Some people have been talking about the (web-wide) social graph. That's not part of this. We don't need that for this. This is simply a matter of me being able to manage my own lists.

Second, attribute portability

We've seen discussion of this in the OpenID community under the heading of 'attribute exchange' which has been concerned mostly with fetch and response requests.

We also saw discussion on this list with the proposal for a 'Rich About Me' page for WordPress sites. And, of course, FOAF is not only about lists of friends, it's also a way of describing oneself. FOAF combines all this into a single document. But there's no need to do so; we could have several lists of OpenIDs (friends, enemies, lovers, etc...) and the URL for each list becomes an attribute.

Essentially, what we're looking at here is a profile generator that can work with OpenID providers. What would work best is a 'standard' profile generator that we can just shoot to a site when we do a one-off contact with it (like making a comment). This avoids the need for all the allow-deny dialogue. I have often thought of an RSP format (Really Simple People) that looks a lot like an RSS item - the basic elements (name, link (with is an OpenID, of course), description) plus a set of optional elements (how hard would it be to come up with a list? we don't even need a canonical vocabulary).

My list of people could use RSP for each person I'm in contact with. I could collect attributes about you. Not just the ones you send me (though that would be useful) but also attributes other people send me. (See my paper Resource Profiles for much more on multi-party metadata).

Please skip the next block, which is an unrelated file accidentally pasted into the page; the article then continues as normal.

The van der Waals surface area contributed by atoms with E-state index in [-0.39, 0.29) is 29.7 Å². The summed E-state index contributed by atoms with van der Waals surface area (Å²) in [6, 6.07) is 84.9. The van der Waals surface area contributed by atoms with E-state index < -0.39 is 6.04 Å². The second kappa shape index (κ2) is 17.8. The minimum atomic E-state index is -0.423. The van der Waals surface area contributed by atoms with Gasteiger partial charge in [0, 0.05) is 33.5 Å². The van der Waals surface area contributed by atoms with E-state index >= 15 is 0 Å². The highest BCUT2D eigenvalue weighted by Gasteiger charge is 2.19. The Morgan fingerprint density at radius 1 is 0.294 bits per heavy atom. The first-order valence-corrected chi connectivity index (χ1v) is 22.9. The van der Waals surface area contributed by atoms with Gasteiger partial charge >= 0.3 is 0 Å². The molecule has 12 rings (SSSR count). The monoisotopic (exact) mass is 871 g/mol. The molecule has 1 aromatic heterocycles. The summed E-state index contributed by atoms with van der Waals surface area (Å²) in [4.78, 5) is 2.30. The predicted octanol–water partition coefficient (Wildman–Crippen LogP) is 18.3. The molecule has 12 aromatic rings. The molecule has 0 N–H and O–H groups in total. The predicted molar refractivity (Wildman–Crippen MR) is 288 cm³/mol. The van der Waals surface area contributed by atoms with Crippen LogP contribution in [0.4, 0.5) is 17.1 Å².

Personally, I think that among the most useful attributes will be service URLs. For example, suppose you comment on my website. If I want, I could require that you actually post the comment on your own site. What I would need to make this work is the address for your blog upload service. Then my application accepts your comment and sends it to your blog software's API. Or if you register for an event on my website, if I know the URL for your calendar service, my application accepts your registration and sends the notation to your calendar.

Third, network traversal services

In the discussions thus far people are thinking of nifty applications for social networks. Like message white-listing. Or a bookmark search service, that will go one, two, or whatever degrees away through (published) sets of connections.

These services are based, not on actual lists of friends, but on published lists of friends. Published lists are different from personal lists. For example, an 'RMail' service could work based on each person publishing a list of OpenIDs from whom they are willing to accept mail.

There may be more 'whole network' services, but for the most part, I think they will be the least important of the applications. Yes, there will always be a Google or a Technorati trying to create a view of the world as a whole. But I think the real power of social network portability will be giving us a view of our own neighbourhood - and letting people in that neighbourhood get a view of us.

I hope this was useful.

Stephen Downes Stephen Downes, Casselman, Canada